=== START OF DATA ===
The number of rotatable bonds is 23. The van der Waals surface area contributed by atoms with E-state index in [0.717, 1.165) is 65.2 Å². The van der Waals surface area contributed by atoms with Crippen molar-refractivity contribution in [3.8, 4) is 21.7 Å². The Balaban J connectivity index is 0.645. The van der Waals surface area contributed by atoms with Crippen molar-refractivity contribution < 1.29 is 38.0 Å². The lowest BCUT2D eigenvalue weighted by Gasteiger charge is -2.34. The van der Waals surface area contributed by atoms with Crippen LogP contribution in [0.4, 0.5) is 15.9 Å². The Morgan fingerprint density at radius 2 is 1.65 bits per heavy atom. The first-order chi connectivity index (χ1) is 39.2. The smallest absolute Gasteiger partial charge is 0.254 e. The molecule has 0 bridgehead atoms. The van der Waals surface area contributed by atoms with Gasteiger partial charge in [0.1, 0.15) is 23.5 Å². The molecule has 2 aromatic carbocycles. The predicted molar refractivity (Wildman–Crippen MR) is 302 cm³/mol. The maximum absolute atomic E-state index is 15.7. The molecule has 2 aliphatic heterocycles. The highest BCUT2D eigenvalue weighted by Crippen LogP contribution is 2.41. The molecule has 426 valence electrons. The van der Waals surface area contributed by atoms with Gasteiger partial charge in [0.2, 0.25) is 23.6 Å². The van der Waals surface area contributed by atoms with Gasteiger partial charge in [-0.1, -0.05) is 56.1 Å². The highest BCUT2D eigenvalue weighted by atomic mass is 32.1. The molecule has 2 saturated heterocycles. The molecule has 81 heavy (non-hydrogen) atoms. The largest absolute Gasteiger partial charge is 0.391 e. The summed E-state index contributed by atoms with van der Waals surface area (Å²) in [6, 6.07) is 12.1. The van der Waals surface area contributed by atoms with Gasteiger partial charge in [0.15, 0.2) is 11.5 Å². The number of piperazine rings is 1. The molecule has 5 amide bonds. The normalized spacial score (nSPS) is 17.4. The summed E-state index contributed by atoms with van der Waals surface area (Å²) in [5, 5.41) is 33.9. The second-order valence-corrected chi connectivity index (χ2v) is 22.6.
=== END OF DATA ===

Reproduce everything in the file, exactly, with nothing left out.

The number of rotatable bonds is 23. The van der Waals surface area contributed by atoms with E-state index in [0.717, 1.165) is 65.2 Å². The van der Waals surface area contributed by atoms with Crippen molar-refractivity contribution in [3.8, 4) is 21.7 Å². The Balaban J connectivity index is 0.645. The van der Waals surface area contributed by atoms with Crippen molar-refractivity contribution < 1.29 is 38.0 Å². The lowest BCUT2D eigenvalue weighted by Gasteiger charge is -2.34. The van der Waals surface area contributed by atoms with Crippen LogP contribution in [0.4, 0.5) is 15.9 Å². The Morgan fingerprint density at radius 2 is 1.65 bits per heavy atom. The first-order chi connectivity index (χ1) is 39.2. The smallest absolute Gasteiger partial charge is 0.254 e. The molecule has 0 bridgehead atoms. The van der Waals surface area contributed by atoms with Gasteiger partial charge in [0.1, 0.15) is 23.5 Å². The molecule has 2 aromatic carbocycles. The predicted molar refractivity (Wildman–Crippen MR) is 302 cm³/mol. The maximum absolute atomic E-state index is 15.7. The molecule has 2 aliphatic heterocycles. The highest BCUT2D eigenvalue weighted by Crippen LogP contribution is 2.41. The molecule has 426 valence electrons. The van der Waals surface area contributed by atoms with Gasteiger partial charge in [0.2, 0.25) is 23.6 Å². The van der Waals surface area contributed by atoms with Gasteiger partial charge in [-0.1, -0.05) is 56.1 Å². The highest BCUT2D eigenvalue weighted by atomic mass is 32.1. The molecule has 2 saturated heterocycles. The molecule has 81 heavy (non-hydrogen) atoms. The largest absolute Gasteiger partial charge is 0.391 e. The summed E-state index contributed by atoms with van der Waals surface area (Å²) in [6, 6.07) is 12.1. The van der Waals surface area contributed by atoms with Gasteiger partial charge in [0.15, 0.2) is 11.5 Å². The number of piperazine rings is 1. The molecule has 5 amide bonds. The normalized spacial score (nSPS) is 17.4. The summed E-state index contributed by atoms with van der Waals surface area (Å²) in [5, 5.41) is 33.9. The second-order valence-corrected chi connectivity index (χ2v) is 22.6.